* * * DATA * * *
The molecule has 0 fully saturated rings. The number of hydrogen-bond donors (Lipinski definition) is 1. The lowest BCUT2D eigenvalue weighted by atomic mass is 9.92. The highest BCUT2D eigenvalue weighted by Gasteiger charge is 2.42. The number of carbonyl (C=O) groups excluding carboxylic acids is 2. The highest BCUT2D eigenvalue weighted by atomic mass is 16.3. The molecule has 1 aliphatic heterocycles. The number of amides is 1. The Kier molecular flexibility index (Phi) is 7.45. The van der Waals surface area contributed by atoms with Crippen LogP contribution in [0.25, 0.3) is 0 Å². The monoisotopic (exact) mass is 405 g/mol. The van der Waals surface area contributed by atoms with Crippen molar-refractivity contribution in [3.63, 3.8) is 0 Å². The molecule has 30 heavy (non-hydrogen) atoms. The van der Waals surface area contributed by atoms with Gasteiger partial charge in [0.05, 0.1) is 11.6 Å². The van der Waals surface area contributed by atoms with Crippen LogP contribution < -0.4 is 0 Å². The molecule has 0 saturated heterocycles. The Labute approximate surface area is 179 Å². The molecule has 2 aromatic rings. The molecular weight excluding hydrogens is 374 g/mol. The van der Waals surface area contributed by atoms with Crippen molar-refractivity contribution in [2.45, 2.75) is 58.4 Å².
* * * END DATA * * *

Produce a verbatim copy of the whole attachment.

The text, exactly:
The molecule has 0 fully saturated rings. The number of hydrogen-bond donors (Lipinski definition) is 1. The lowest BCUT2D eigenvalue weighted by atomic mass is 9.92. The highest BCUT2D eigenvalue weighted by Gasteiger charge is 2.42. The number of carbonyl (C=O) groups excluding carboxylic acids is 2. The highest BCUT2D eigenvalue weighted by atomic mass is 16.3. The molecule has 1 aliphatic heterocycles. The number of amides is 1. The Kier molecular flexibility index (Phi) is 7.45. The van der Waals surface area contributed by atoms with Crippen LogP contribution in [0.25, 0.3) is 0 Å². The monoisotopic (exact) mass is 405 g/mol. The van der Waals surface area contributed by atoms with Crippen molar-refractivity contribution in [3.63, 3.8) is 0 Å². The molecule has 30 heavy (non-hydrogen) atoms. The van der Waals surface area contributed by atoms with Gasteiger partial charge in [0.05, 0.1) is 11.6 Å². The van der Waals surface area contributed by atoms with Crippen LogP contribution < -0.4 is 0 Å². The molecule has 0 saturated heterocycles. The Labute approximate surface area is 179 Å². The molecule has 2 aromatic rings. The molecular weight excluding hydrogens is 374 g/mol. The van der Waals surface area contributed by atoms with Crippen molar-refractivity contribution in [2.45, 2.75) is 58.4 Å².